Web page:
Telemedicine for children’s healthcare: how paediatric telemedicine could lead to the overprescription of antibiotics

An image to demonstrate paediatric telemedicine, which could lead to the overprescription of antibiotics
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Paediatric telemedicine visits are increasingly used, but they could lead to the overprescription of antibiotics, according to a new study.

According to new research from the UPMC Children’s Hospital of Pittsburgh published in the journal Pediatrics, children with acute respiratory infections were more frequently prescribed antibiotics during paediatric telemedicine visits than in-person primary care appointments or urgent care visits.

How common is telemedicine?

Ray, who is also assistant professor of paediatrics at the University of Pittsburgh School of Medicine, added: “Insurers are increasingly offering telemedicine – with 96% of large business insurance plans now offering coverage – and as a result, millions of children now have access, and our prior work found that use is rapidly increasing.”

Does paediatric telemedicine lead to the overprescription of antibiotics?

The research showed that:

  • Children received antibiotic prescriptions during 52 percent of telemedicine visits;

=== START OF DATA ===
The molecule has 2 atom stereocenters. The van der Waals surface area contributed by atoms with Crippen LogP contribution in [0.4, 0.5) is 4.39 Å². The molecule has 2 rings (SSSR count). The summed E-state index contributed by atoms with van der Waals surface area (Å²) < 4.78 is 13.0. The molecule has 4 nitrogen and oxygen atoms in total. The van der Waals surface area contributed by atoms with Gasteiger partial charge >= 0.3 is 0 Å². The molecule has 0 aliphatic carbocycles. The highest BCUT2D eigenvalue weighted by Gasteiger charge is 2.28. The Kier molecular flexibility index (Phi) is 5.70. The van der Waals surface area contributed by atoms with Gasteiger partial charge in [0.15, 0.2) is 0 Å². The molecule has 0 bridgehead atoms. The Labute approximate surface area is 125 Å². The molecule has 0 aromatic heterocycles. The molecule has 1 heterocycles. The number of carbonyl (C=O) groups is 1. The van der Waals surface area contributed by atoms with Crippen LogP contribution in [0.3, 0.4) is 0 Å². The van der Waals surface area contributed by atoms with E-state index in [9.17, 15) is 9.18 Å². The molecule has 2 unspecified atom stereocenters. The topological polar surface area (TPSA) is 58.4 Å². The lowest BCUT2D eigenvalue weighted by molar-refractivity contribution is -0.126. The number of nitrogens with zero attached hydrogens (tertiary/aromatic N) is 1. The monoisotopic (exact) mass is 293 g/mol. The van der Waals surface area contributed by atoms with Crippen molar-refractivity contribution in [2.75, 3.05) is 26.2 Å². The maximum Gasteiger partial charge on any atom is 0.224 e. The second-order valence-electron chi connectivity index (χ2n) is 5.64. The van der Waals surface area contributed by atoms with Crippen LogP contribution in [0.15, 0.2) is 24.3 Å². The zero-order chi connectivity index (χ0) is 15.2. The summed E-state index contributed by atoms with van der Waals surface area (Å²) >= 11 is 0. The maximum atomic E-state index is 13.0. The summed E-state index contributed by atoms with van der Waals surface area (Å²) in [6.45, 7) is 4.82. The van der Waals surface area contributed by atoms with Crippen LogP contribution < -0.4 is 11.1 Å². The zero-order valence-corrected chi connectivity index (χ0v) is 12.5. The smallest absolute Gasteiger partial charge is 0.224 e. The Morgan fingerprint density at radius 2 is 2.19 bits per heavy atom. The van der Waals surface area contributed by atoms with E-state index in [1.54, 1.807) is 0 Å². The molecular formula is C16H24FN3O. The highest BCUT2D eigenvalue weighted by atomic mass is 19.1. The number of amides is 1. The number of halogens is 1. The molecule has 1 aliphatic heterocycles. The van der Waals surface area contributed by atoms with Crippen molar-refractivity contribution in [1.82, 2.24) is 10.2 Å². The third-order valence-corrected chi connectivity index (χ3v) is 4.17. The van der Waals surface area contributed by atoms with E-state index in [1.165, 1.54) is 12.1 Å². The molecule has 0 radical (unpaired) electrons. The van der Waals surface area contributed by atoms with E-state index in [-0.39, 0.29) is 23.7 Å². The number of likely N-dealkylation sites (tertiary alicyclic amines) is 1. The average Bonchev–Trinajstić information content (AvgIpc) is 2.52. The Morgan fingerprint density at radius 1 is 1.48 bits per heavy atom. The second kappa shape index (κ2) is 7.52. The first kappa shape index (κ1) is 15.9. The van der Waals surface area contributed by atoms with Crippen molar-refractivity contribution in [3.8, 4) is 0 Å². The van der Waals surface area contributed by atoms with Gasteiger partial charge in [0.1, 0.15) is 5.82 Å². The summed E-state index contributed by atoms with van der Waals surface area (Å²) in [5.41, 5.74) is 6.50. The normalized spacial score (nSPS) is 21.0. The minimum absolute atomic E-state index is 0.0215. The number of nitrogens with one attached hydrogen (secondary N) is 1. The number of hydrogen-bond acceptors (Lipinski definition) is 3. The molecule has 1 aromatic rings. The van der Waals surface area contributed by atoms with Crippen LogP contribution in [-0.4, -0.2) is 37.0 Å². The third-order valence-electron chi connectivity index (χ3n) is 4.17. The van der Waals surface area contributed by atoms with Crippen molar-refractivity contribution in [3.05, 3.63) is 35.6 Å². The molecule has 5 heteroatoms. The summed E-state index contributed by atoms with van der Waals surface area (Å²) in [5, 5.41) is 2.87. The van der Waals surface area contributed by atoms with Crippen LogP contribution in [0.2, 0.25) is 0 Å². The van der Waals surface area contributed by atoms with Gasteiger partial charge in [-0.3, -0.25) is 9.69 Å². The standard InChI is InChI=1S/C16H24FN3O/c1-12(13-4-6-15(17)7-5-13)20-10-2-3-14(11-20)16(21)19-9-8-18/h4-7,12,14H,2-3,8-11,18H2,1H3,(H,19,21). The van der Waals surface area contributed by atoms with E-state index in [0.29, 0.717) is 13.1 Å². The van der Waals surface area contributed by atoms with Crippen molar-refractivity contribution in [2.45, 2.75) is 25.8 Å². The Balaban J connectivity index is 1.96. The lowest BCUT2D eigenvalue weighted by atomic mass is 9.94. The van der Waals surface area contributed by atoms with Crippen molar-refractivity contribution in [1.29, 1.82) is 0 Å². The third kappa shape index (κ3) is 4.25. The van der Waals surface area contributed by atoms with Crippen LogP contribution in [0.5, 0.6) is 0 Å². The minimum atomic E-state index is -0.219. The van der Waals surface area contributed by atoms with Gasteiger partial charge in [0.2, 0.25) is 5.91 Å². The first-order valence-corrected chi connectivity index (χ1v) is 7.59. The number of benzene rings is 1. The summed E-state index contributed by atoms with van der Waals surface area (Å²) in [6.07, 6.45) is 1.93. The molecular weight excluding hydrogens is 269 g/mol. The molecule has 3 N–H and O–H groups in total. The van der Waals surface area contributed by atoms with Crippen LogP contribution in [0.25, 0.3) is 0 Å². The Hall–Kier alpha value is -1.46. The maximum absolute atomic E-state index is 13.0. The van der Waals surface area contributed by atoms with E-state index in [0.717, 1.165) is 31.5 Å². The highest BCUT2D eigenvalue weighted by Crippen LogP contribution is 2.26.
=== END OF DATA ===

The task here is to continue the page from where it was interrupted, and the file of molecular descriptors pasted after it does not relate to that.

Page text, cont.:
• 42 percent received them during urgent care visits; and
  • 31 percent received them during visits to a primary care provider.

The researchers also stated that, compared to the primary care and urgent care visits, the antibiotic prescriptions received as a result of telemedicine visits were less likely to be consistent with clinical guidelines.

The unnecessary use of antibiotics or a broader use than necessary could result in side effects and contribute to antibiotic resistance.

Analysing paediatric telemedicine

The lead author Kristin Ray, M.D., M.S., paediatrician, Division of General Academic Pediatrics, UPMC Children’s Hospital, explained: “In recent years, the use of telemedicine for acute, primary care concerns has increased among children. We know very little about the care children receive during these direct-to-consumer telemedicine visits, which occur with doctors outside of the child’s usual paediatric office.”

Ensuring that technological advances maintain the quality of paediatric care

Ray concluded: “As a general paediatrician, I’m interested in making care easier and less burdensome for families, and I think there are many technological innovations that aim to do this, but I think it also is important to make sure the quality of the care that children receive remains high.”

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